Ben Knox Miller
From its hand silkscreened cover art to its meticulously crafted songs, The Low Anthem offers work meant to be held, savored, contemplated, and occasionally stomped along to. The Providence, RI, trio’s Nonesuch debut offers a distinctly human touch in an era of instant uploading and ephemeral expression. The mood of Oh My God, Charlie Darwin is melancholic from the start—quiet, intimate, full of longing, and often hauntingly beautiful. In its lyrics, a dog-eat-dog society is nearing collapse and relationships are bruised, broken, or irretrievably lost. Yet in their tenor there is a pencil shaving of hope.
On stage and in its recordings, the trio uses a variety of unusual instrumentation—by its own count, the band mates took turns playing 27 different instruments on Oh My God—that gives its songs, at times, an otherworldly quality. For example, Miller and Prystowsky refurbished a World War I pump organ that had been dragged by chaplains into the battlefield and is now part of The Low Anthem’s arsenal of instruments. Adams plays the crotales, a rack of bronze, cymbal-like discs often used with mallets as a percussion instrument. Adams, however, wields a bow to elicit feedback-like sounds. Some critics have called The Low Anthem’s sound Americana, but what the group has really done is to conjure a varied and elusive sound of its own.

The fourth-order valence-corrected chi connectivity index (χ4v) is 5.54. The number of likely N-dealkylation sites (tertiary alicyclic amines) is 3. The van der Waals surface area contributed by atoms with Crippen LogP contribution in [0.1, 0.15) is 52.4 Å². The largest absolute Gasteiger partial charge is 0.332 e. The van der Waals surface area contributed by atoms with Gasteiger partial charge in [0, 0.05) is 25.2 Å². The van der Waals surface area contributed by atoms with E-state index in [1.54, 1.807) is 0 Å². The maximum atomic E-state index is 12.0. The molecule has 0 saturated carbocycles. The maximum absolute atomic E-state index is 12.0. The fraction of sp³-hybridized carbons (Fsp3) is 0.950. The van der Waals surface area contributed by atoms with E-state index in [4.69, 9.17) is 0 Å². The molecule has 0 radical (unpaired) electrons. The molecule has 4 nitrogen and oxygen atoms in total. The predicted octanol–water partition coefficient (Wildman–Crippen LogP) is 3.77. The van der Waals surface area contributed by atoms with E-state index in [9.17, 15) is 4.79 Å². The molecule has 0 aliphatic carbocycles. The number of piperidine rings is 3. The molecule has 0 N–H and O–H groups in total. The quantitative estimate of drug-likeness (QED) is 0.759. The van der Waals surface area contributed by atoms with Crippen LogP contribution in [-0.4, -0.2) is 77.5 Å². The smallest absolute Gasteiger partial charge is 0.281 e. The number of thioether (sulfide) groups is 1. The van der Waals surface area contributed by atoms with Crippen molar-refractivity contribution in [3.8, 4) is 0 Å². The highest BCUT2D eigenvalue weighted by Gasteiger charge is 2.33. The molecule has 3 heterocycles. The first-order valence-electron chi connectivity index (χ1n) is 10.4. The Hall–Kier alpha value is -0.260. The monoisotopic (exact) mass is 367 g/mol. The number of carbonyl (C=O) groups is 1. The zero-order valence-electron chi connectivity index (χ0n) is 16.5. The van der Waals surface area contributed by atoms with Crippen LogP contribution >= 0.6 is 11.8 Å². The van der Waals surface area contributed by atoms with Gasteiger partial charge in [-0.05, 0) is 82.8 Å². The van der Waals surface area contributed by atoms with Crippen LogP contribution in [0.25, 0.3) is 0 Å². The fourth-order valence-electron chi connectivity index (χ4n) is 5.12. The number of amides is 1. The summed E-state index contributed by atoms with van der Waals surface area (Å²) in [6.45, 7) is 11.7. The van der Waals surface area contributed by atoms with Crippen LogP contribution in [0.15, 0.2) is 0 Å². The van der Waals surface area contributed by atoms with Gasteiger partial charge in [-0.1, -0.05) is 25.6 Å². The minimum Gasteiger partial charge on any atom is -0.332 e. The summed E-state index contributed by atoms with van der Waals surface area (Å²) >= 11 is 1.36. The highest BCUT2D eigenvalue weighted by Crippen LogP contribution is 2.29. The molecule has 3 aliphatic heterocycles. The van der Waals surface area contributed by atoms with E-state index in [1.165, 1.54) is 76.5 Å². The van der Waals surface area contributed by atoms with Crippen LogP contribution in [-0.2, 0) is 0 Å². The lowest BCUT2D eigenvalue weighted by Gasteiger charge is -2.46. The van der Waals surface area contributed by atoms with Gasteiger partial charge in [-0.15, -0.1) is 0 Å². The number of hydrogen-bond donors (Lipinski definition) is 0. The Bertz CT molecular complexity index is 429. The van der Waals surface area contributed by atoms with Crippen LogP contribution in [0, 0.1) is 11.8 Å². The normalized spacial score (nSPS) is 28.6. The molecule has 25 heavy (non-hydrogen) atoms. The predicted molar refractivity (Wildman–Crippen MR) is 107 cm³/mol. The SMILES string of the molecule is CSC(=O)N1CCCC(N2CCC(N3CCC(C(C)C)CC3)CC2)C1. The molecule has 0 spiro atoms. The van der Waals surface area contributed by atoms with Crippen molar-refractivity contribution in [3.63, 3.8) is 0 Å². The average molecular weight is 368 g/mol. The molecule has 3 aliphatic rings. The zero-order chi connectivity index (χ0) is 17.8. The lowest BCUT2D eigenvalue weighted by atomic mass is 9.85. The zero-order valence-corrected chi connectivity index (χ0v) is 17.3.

To record Oh My God, The Low Anthem retreated from urban civilization into a space of its own. As it says in the album credits, the trio cut these tracks “in the solace of a Block Island winter.” On New Years Day 2008, the trio, several like-minded musician friends, and producer-engineer Jesse Lauter packed their equipment and set out on a ferry for a shuttered Block Island home, 12 miles off the coast of Rhode Island. Says Miller, “It felt very fitting to do this record on an abandoned island. It’s smaller than Manhattan, and in the winter there are probably 800 year-round residents. It’s all grays and browns then, not much color. It’s very beautiful. A good place to get in the right spirit for making these songs. It was the first time we ever worked with a producer, so it was a great load off our backs not to be engineering and over-thinking every detail.” This was The Low Anthem’s second disc; the band had made the first one, the self-released What the Crow Brings, over nine months of sessions in the Providence apartments of Miller and Prystowsky.
The word-of-mouth success of 2007’s What the Crow Brings (the first 600 copies of which were packaged by painting over cereal boxes culled from dumpsters and trash bins) gave The Low Anthem a foothold in venues in Providence and nearby Cambridge, MA. The local press touted the group, and it did steady mail-order business via its website, making post-office runs to send out CDs in each city it would visit. The band also booked and promoted all of its own shows, bringing the same focus that distinguished its recording sessions to growing and honing its live work.
WWI portable pump organ, harmonium, '63 Gibson B15, gut-strung parlor axe, AJ & HH 29" thunder drum ,nipple gong,
2 or 3 clarinets, really big fiddle, E flat marching horn, sizzling set of crotales, electricity aided guitar, rusty saw, accordian, 1 or 2 fiddles and
enough harmonicas to summon a swarm of locusts
* The Low Anthem (2006)
* What The Crow Brings (2007)
* Oh My God, Charlie Darwin (2008)
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new songs that come from old songs. vibe. providence, RI. typewriters. folk art. corn-dogs. mini-van. gospel influence. wood bats. old-time headwear. not jaded: music that is music. not an advertisement. word of mouth. drink of mouth. bourbon...
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